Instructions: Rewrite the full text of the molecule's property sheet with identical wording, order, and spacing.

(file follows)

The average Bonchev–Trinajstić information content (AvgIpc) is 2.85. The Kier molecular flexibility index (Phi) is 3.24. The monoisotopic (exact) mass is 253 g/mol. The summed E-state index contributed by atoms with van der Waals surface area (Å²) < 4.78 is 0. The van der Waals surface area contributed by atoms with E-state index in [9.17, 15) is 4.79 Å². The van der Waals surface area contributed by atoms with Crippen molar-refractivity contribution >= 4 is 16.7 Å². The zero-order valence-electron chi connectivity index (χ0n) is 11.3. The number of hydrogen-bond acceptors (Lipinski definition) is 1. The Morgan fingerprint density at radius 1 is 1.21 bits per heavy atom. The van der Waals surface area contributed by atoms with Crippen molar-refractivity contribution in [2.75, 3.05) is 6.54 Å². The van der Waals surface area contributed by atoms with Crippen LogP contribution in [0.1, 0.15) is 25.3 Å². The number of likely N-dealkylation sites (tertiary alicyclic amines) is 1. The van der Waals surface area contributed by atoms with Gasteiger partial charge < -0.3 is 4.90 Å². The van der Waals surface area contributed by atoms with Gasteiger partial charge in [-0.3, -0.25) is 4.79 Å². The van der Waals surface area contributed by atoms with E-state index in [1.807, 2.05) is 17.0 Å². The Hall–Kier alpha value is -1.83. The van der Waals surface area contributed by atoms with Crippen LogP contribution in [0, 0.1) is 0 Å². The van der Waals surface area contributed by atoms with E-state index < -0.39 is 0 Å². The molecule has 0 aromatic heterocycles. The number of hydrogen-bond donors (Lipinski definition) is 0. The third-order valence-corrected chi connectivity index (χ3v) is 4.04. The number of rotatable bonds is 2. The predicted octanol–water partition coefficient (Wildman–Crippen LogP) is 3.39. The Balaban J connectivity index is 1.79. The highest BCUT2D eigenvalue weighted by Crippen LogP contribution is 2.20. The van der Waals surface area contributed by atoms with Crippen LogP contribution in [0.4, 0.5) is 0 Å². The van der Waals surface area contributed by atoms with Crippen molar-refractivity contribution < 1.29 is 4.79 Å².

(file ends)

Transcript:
The average Bonchev–Trinajstić information content (AvgIpc) is 2.85. The Kier molecular flexibility index (Phi) is 3.24. The monoisotopic (exact) mass is 253 g/mol. The summed E-state index contributed by atoms with van der Waals surface area (Å²) < 4.78 is 0. The van der Waals surface area contributed by atoms with E-state index in [9.17, 15) is 4.79 Å². The van der Waals surface area contributed by atoms with Crippen molar-refractivity contribution >= 4 is 16.7 Å². The zero-order valence-electron chi connectivity index (χ0n) is 11.3. The number of hydrogen-bond acceptors (Lipinski definition) is 1. The Morgan fingerprint density at radius 1 is 1.21 bits per heavy atom. The van der Waals surface area contributed by atoms with Crippen molar-refractivity contribution in [2.75, 3.05) is 6.54 Å². The van der Waals surface area contributed by atoms with Crippen LogP contribution in [0.1, 0.15) is 25.3 Å². The number of likely N-dealkylation sites (tertiary alicyclic amines) is 1. The van der Waals surface area contributed by atoms with Gasteiger partial charge < -0.3 is 4.90 Å². The van der Waals surface area contributed by atoms with Gasteiger partial charge in [-0.3, -0.25) is 4.79 Å². The van der Waals surface area contributed by atoms with E-state index in [1.807, 2.05) is 17.0 Å². The Hall–Kier alpha value is -1.83. The van der Waals surface area contributed by atoms with Crippen LogP contribution in [0, 0.1) is 0 Å². The van der Waals surface area contributed by atoms with E-state index < -0.39 is 0 Å². The molecule has 0 aromatic heterocycles. The number of hydrogen-bond donors (Lipinski definition) is 0. The third-order valence-corrected chi connectivity index (χ3v) is 4.04. The number of rotatable bonds is 2. The predicted octanol–water partition coefficient (Wildman–Crippen LogP) is 3.39. The Balaban J connectivity index is 1.79. The highest BCUT2D eigenvalue weighted by Crippen LogP contribution is 2.20. The van der Waals surface area contributed by atoms with Crippen LogP contribution in [0.4, 0.5) is 0 Å². The van der Waals surface area contributed by atoms with Crippen molar-refractivity contribution < 1.29 is 4.79 Å².